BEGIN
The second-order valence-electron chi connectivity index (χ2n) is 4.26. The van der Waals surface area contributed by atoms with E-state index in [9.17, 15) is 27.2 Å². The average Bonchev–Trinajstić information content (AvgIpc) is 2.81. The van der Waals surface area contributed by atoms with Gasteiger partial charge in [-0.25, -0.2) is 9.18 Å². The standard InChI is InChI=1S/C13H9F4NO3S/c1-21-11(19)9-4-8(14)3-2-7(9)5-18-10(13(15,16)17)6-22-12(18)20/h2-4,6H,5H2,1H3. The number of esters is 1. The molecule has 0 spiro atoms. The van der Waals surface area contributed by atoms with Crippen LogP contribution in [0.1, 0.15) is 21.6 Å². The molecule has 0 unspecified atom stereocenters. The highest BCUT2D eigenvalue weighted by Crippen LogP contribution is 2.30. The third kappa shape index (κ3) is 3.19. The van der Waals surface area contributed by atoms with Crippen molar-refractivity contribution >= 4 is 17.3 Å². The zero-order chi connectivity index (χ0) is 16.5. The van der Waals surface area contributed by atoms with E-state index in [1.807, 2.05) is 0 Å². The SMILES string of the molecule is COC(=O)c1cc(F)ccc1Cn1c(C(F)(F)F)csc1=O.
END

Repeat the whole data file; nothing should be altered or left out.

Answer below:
The second-order valence-electron chi connectivity index (χ2n) is 4.26. The van der Waals surface area contributed by atoms with E-state index in [9.17, 15) is 27.2 Å². The average Bonchev–Trinajstić information content (AvgIpc) is 2.81. The van der Waals surface area contributed by atoms with Gasteiger partial charge in [-0.25, -0.2) is 9.18 Å². The standard InChI is InChI=1S/C13H9F4NO3S/c1-21-11(19)9-4-8(14)3-2-7(9)5-18-10(13(15,16)17)6-22-12(18)20/h2-4,6H,5H2,1H3. The number of esters is 1. The molecule has 0 spiro atoms. The van der Waals surface area contributed by atoms with Crippen LogP contribution in [0.1, 0.15) is 21.6 Å². The molecule has 0 unspecified atom stereocenters. The highest BCUT2D eigenvalue weighted by Crippen LogP contribution is 2.30. The third kappa shape index (κ3) is 3.19. The van der Waals surface area contributed by atoms with Crippen molar-refractivity contribution >= 4 is 17.3 Å². The zero-order chi connectivity index (χ0) is 16.5. The van der Waals surface area contributed by atoms with E-state index in [1.807, 2.05) is 0 Å². The SMILES string of the molecule is COC(=O)c1cc(F)ccc1Cn1c(C(F)(F)F)csc1=O.